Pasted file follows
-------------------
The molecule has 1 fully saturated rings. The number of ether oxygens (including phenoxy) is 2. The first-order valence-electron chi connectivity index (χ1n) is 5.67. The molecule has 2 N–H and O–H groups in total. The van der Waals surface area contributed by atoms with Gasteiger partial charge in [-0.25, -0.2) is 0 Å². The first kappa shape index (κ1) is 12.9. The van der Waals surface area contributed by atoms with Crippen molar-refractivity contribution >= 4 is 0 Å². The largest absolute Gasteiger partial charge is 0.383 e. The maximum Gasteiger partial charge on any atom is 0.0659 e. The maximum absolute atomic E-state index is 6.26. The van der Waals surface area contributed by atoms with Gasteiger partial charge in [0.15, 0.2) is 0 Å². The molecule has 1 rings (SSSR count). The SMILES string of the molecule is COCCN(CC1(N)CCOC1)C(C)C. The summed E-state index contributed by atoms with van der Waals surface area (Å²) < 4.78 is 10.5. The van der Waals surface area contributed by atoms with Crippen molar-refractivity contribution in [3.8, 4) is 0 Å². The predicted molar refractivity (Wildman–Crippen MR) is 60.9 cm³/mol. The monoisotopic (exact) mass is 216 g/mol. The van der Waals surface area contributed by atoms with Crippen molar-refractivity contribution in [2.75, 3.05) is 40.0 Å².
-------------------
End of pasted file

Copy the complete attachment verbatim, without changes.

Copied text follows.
The molecule has 1 fully saturated rings. The number of ether oxygens (including phenoxy) is 2. The first-order valence-electron chi connectivity index (χ1n) is 5.67. The molecule has 2 N–H and O–H groups in total. The van der Waals surface area contributed by atoms with Gasteiger partial charge in [-0.25, -0.2) is 0 Å². The first kappa shape index (κ1) is 12.9. The van der Waals surface area contributed by atoms with Crippen molar-refractivity contribution >= 4 is 0 Å². The largest absolute Gasteiger partial charge is 0.383 e. The maximum Gasteiger partial charge on any atom is 0.0659 e. The maximum absolute atomic E-state index is 6.26. The van der Waals surface area contributed by atoms with Gasteiger partial charge in [0.15, 0.2) is 0 Å². The molecule has 1 rings (SSSR count). The SMILES string of the molecule is COCCN(CC1(N)CCOC1)C(C)C. The summed E-state index contributed by atoms with van der Waals surface area (Å²) < 4.78 is 10.5. The van der Waals surface area contributed by atoms with Crippen molar-refractivity contribution in [3.8, 4) is 0 Å². The predicted molar refractivity (Wildman–Crippen MR) is 60.9 cm³/mol. The monoisotopic (exact) mass is 216 g/mol. The van der Waals surface area contributed by atoms with Crippen molar-refractivity contribution in [2.75, 3.05) is 40.0 Å².